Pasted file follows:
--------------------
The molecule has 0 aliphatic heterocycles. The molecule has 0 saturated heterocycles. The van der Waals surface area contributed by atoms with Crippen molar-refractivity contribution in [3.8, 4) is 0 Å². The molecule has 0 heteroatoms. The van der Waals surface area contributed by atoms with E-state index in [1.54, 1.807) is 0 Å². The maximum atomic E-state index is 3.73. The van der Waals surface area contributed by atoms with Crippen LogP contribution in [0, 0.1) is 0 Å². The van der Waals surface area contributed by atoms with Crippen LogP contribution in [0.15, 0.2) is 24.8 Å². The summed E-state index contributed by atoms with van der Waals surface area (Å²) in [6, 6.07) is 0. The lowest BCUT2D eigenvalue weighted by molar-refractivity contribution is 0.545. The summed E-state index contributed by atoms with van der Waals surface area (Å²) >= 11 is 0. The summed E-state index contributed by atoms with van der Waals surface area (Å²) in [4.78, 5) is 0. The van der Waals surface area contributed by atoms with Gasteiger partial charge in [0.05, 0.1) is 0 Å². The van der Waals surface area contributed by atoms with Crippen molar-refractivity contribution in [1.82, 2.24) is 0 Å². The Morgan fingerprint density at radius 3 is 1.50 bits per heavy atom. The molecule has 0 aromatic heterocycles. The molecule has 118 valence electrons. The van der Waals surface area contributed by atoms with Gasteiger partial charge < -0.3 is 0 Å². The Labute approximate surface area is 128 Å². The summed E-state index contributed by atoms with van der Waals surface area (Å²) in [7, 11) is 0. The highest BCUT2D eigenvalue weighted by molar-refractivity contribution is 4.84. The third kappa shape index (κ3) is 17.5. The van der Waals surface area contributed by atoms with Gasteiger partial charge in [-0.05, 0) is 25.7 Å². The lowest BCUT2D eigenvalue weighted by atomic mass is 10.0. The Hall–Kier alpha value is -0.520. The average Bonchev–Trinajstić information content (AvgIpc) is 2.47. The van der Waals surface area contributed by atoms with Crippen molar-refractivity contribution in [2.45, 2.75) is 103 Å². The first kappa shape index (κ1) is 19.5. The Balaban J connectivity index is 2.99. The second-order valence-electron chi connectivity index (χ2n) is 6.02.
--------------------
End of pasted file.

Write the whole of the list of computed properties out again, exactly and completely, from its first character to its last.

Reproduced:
The molecule has 0 aliphatic heterocycles. The molecule has 0 saturated heterocycles. The van der Waals surface area contributed by atoms with Crippen molar-refractivity contribution in [3.8, 4) is 0 Å². The molecule has 0 heteroatoms. The van der Waals surface area contributed by atoms with E-state index in [1.54, 1.807) is 0 Å². The maximum atomic E-state index is 3.73. The van der Waals surface area contributed by atoms with Crippen LogP contribution in [0, 0.1) is 0 Å². The van der Waals surface area contributed by atoms with Crippen LogP contribution in [0.15, 0.2) is 24.8 Å². The summed E-state index contributed by atoms with van der Waals surface area (Å²) in [6, 6.07) is 0. The lowest BCUT2D eigenvalue weighted by molar-refractivity contribution is 0.545. The summed E-state index contributed by atoms with van der Waals surface area (Å²) >= 11 is 0. The summed E-state index contributed by atoms with van der Waals surface area (Å²) in [4.78, 5) is 0. The van der Waals surface area contributed by atoms with Gasteiger partial charge in [0.05, 0.1) is 0 Å². The van der Waals surface area contributed by atoms with Crippen molar-refractivity contribution in [1.82, 2.24) is 0 Å². The Morgan fingerprint density at radius 3 is 1.50 bits per heavy atom. The molecule has 0 aromatic heterocycles. The molecule has 118 valence electrons. The van der Waals surface area contributed by atoms with Gasteiger partial charge < -0.3 is 0 Å². The Labute approximate surface area is 128 Å². The summed E-state index contributed by atoms with van der Waals surface area (Å²) in [7, 11) is 0. The highest BCUT2D eigenvalue weighted by molar-refractivity contribution is 4.84. The third kappa shape index (κ3) is 17.5. The van der Waals surface area contributed by atoms with Gasteiger partial charge in [-0.05, 0) is 25.7 Å². The lowest BCUT2D eigenvalue weighted by atomic mass is 10.0. The Hall–Kier alpha value is -0.520. The average Bonchev–Trinajstić information content (AvgIpc) is 2.47. The van der Waals surface area contributed by atoms with Crippen molar-refractivity contribution in [2.45, 2.75) is 103 Å². The first kappa shape index (κ1) is 19.5. The Balaban J connectivity index is 2.99. The second-order valence-electron chi connectivity index (χ2n) is 6.02.